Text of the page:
A true Gentle Rider must use his or her bike to break the bounds of the home metropolis every once in a while. Nothing changes your perspective on distance and the landscape like using your own power to cross a state boundary or a mountain range.
I recently went epic after my week-long family vacation upstate New York. We had spent the week relaxing in the bucolic country scene down a dirt road nestled in a valley. I brought along my finest (serious) road bike, since it has the double water-bottle holders. I brought the bike with the intention of riding it home to NYC (Brooklyn) at the end of my week. So during the week, I would get out as much as I could to scope out a route and to bank some miles into my legs and lungs.
The morning of the ride was overcast and a slight rain was falling when I left. Our vacation house was down a dirt road so I carried my cycling shoes, rolled my bike and walked to the end of the dirt road in my sneakers so I wouldn’t pop a tire just getting started. I had eaten a light breakfast and had packed my maps, some cash and my iPhone in a ziplock bag in the front of my jersey. When I reached the end of the dirt, I stashed my sneakers behind a tree and strapped in to my bike shoes.
Riding upstate gives plenty of opportunities to experience rolling terrain. The hills are real. Living in NYC, my usual rides provide only single, rather small hills. More than once, I found myself down to my last gear, lungs gasping, sweat pouring, vision compromised, but for me, this is a state of pure joy. It must say something about me that I love to torture myself with the thing that I love, but perhaps that is the secret formula of my happiness.
The scenery upstate is beautiful, open, green. There are plenty of small country roads that run along rivers, so the predominant sound, beside your freewheel, is the rushing water after a rain.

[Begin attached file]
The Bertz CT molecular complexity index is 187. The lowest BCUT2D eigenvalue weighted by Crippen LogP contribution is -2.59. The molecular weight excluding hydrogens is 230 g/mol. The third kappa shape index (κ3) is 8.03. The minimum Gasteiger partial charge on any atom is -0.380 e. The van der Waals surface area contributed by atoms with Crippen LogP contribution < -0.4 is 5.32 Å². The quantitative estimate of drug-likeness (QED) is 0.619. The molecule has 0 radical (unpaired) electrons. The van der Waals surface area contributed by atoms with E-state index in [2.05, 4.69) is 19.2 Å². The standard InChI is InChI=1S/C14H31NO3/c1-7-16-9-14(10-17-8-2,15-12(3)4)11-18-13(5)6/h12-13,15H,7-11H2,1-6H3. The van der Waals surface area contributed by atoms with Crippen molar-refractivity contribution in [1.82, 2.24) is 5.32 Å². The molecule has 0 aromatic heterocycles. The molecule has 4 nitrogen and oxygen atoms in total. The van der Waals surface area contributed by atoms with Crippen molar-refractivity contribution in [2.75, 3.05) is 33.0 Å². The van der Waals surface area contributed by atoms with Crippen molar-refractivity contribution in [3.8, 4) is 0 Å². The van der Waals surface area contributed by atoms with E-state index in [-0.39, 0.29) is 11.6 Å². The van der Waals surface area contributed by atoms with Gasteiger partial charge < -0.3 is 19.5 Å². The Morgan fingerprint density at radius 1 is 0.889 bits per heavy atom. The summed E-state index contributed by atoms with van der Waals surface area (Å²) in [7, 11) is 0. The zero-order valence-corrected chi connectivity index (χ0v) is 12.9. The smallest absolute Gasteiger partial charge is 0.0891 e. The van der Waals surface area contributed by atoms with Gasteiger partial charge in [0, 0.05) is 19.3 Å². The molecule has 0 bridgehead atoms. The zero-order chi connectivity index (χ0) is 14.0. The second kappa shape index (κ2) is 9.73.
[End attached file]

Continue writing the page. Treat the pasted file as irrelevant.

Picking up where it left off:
Between gasps and the constant inner voice coaching me to, “breathe…relax…stay upright…find your balance…watch out! pothole…” there is real time to think. Think about land, how we experience physical space, what we’ve created, what is good about it and what is not so good. You start noticing how much car culture has altered our senses, not just our surroundings. I got to stop in small towns, eat at the main street mom-n-pop and feel like a visiting alien with my clack clack clack ginger-stepping and my ridiculous spandex outfit.
And there is scenery! I regret I didn’t take more pictures, but I wanted to conserve time and energy. I’d never ridden that long continuously and didn’t want to add extraneous tasks or complexity. But the things you see. An old white bearded Hasidic Jew dressed in cloaks with religious decorations, carrying some scripture, crossing a grassy hill in the early morning mist… or was that a WIZARD? The swamp full of branchless white birch trees against a dramatically cloudy sky. Scenic overlooks over crop checked farmland. Deeply shady wooded mountain parks and roadside streams with so many beer bottles and cans that you wonder how they got there; did they wash downhill through the woods to accumulate in these unbelievable numbers? Or was a carload of wild teens gunning through the mountains shotgunning beers and chucking them as they went?